Speed pitches one idea that will satisfy a few of Glory’s more carnal urges: picking a random piece of fan mail and hooking the writer up as Glory’s new romantic beau. The entourage discourage her from her more luxurious choices (“I want a playboy. An international playboy. Every girl’s got one.”), and instead choose someone of ‘purest Anglo-Saxon blood’ who ‘got to be a virgin’, a backwards country hick from Kentucky with a penchant for bad poetry named Jim (Foster).
A battle ensues between Glory and Jim, as he buys into her public persona and she uses him as a negotiating ploy. When he discovers that she’s really a jazz baby who wants to ‘go to the devil’, he kidnaps her and takes her back to Kentucky, where a battle of wills, flesh, and slapstick violence rages on. A couple of exchanges:
Glory: “I’ll be darned if you do.”
Jim: “Cut out that swearing!”
Glory: “[I love] Smoking and liquor and men.”
Jim: “Men?! How many?!”
Glory “I don’t know. Hundreds.”
In a fit of anger and panic, Jim knocks Glory out with one punch. As he freaks out, she uses the opportunity to feign weakness and get what she wants– and we’ll let a suggestive fade-out take over from there.
Speed shows up the next morning to find that Glory has been, essentially, screwed into complacency. Now that her carnal urges have been satiated, she’s fine being a farmer’s wife and living out her life in service to him. Speed doesn’t believe her, though, and arranges for her to listen in to her usual program that evening.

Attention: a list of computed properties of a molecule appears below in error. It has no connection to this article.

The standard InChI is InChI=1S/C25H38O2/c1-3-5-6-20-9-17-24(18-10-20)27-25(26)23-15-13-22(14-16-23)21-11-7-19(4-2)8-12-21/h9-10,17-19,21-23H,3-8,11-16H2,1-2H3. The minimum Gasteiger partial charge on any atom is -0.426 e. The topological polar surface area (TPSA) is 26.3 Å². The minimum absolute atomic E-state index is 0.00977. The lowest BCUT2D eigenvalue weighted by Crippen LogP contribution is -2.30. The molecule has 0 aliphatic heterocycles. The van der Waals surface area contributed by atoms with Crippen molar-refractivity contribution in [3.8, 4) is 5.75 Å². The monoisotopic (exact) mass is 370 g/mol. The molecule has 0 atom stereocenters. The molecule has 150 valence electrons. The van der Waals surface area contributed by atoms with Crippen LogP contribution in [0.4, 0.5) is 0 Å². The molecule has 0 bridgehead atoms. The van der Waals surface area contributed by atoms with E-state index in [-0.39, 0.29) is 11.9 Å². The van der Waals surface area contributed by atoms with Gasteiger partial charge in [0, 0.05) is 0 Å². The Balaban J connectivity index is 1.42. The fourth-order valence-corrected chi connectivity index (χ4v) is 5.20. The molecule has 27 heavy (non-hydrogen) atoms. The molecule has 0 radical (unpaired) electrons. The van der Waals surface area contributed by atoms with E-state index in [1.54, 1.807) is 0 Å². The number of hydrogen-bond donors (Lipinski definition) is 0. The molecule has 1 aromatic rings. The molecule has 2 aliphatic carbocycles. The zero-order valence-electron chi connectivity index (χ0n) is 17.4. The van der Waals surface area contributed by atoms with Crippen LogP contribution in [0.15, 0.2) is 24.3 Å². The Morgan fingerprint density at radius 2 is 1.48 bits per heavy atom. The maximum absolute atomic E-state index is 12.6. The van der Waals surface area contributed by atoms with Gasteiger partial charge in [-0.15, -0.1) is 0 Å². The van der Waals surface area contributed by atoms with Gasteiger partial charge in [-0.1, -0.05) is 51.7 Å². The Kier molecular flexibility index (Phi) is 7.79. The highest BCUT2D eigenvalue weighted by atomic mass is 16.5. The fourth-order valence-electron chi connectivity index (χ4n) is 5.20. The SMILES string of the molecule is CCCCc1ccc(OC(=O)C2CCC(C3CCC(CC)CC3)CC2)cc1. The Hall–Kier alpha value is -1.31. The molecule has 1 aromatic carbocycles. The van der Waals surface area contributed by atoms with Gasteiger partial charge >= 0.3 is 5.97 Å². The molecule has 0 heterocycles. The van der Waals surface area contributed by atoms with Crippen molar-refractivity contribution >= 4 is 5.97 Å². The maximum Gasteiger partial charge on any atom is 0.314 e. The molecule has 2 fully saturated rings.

Meanwhile, at his behest, Ipswich has decided to let Glory’s black maid, Vera (Harris) sing on the program. The threat isn’t just that they’ve promoted Glory’s maid to do her job, but that she’s black. Vera’s jazzy rendition of Glory’s saccharine sweet ballad is far different, leaving Jim down in Kentucky proclaiming it to be dirty and moving his hips in scintillating ways.
Besides reinforcing what a complete idiot Jim is, this serves to snap Glory out of her post-wedding night bliss. Through a complex series of silly negotiations, Jim is brought onto her show to read poetry and she has a new contract. As a result, the wash cloth and dish rag companies merge as well, creating the Ipsy Kelsey Clothies, a name so sweet it could make you vomit. The funny part about the ending: the two rival business chiefs seem more amicable and happy than the egotistical star and her caveman husband who got everything they demanded.
The film has some of the weirdest racial currents you may get for the era, with Vera both being someone that Glory desperately wants to emulate but also loathes once she’s elevated to the same level as her. It might almost be an interesting commentary if the film was conscious of it at all, but, notably, Vera is missing from the tableau of smiling faces at the end. I guess America wasn’t ready for Vera’s brand of fire, and it’s to the film’s shame that we don’t find out what happened to her.